RISD Architecture students modeling possible futures in response to sea-level rise in the Narragansett Bay bring something unique to the table: an experimental, hands-on approach that inspires local citizens to view the problem with fresh eyes. “Most people don’t see what isn’t there,” Architecture Professor Anne Tate explains, “but these students do. The projects they’re working on as part of the Envision Resilience Challenge counter public anxiety with visions of possibility.”
Tate’s class is part of a six-university consortium studying rising sea levels throughout the bay and concentrating on the region’s most vulnerable sites. While Landscape Architecture students working with Professor Lili Hermann are focusing on South Providence, these students are aiming their efforts at the quiet, seaside town of Warren, RI, which is expected to lose 200 historic homes to rising seas in the coming years.
Despite its modest size, the town has developed a $138 million relocation plan for its low-lying Market Street neighborhood that would also rezone and revitalize its now commercial-only Metacom Avenue with the hope of “reimagining the development of an auto-centric commercial zone into a true mixed-use, sustainably redesigned neighborhood.”
Students began by visiting the site and sketching their first impressions and then used a collaging technique to imagine a totally new Metacom Avenue as either a primary or secondary town center. “Metacom is so big that it’s hard to get a sense of scale,” Tate explains. The collages spark new conversations and ideas about how an “up-zoned” neighborhood might serve the community with new housing, green spaces and even a performing arts center.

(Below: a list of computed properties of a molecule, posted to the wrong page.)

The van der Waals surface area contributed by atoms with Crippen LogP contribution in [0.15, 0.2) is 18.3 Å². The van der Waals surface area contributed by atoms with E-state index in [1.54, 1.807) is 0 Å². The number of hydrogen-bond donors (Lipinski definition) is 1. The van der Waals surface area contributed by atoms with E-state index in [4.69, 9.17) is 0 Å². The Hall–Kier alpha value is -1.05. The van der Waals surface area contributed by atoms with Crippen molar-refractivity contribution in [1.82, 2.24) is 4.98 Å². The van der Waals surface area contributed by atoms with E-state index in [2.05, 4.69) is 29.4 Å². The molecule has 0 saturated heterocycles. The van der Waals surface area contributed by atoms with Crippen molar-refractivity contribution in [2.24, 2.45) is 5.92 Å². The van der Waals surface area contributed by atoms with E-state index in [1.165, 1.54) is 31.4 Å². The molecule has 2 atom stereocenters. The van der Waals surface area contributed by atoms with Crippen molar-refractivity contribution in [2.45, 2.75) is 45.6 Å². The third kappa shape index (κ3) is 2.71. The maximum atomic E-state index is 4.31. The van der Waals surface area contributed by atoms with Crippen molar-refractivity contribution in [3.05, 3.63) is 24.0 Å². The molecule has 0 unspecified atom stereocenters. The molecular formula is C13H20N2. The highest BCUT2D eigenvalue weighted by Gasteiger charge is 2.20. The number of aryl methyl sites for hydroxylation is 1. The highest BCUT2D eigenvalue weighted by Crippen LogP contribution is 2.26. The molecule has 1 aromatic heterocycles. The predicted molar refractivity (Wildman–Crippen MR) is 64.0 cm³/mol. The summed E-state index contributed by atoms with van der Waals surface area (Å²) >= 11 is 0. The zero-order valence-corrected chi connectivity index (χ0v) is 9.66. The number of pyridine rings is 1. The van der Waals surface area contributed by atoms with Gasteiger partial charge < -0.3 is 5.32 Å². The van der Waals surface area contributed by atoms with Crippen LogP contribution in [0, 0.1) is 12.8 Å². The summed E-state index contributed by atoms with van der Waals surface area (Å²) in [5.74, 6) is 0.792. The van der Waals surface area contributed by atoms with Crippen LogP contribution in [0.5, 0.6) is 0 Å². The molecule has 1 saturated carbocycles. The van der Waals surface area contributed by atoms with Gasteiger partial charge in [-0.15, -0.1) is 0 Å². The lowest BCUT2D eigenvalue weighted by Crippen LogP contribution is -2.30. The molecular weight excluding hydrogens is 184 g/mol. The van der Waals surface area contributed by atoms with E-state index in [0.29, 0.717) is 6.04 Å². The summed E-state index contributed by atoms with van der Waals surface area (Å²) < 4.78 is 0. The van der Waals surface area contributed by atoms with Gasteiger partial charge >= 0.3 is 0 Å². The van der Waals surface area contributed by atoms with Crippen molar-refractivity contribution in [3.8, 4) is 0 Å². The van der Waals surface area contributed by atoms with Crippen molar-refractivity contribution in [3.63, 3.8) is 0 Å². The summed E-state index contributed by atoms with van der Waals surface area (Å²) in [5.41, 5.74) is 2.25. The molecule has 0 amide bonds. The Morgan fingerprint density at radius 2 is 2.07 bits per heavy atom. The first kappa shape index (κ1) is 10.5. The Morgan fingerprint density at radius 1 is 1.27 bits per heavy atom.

In early April the students presented their ideas virtually to the larger Envision Resilience Challenge cohort (including teams from Northeastern University, Syracuse University, University of Rhode Island, Roger Williams University and University of Florida), who found their sketches and early proposals compelling and refreshing. “These visuals are really impactful and a great way to communicate the issues to homeowners and the community at large,” noted Alyssa Lozupone, director of preservation at the Newport Restoration Foundation.
Architecture faculty member Laura Briggs BArch 82 BArch 82, who is co-teaching the class, shared some early thoughts with the group about using hemp mixed with lime as a building material far less harmful to the environment than concrete and able to withstand periodic flooding. “We’re looking at the problem of urban design at multiple scales and starting with understanding a very old material in new ways,” she says. “Hempcrete is naturally regenerative, insulative, fireproof and carbon-sequestering, which means that projects that incorporate it can achieve net zero energy use and become carbon positive over time.”
Tate adds that the students are considering hemp as a possible Rhode Island industry that could provide much-needed green jobs. “It’s a resilient and fast-growing crop that got caught up in anti-marijuana legislation for decades and is only reemerging now,” she notes.
Tate reviewed student proposals in the Bayard Ewing Building a few days after the encouraging online gathering. “Organize your design around one movement,” she advised one student team. “And remember to leave space for the messy stuff like parking lots and delivery trucks. If your grandmother lived here, where would she drive up with her groceries?”
She also recommended incorporating outdoor space for each residential unit and advised that students consider building up, at least for commercial spaces. “Try doubling the height of everything on Metacom,” she suggested.
Is Tate worried that the completed proposals with their hempcrete construction and green roofs will be too outlandish, too forward-thinking to be taken seriously by city planners? Not at all. “Our job at RISD is to look out—far ahead—and open space for the community to move forward,” she says. “The goal is to put in place the mechanisms that allow for things to change over time.”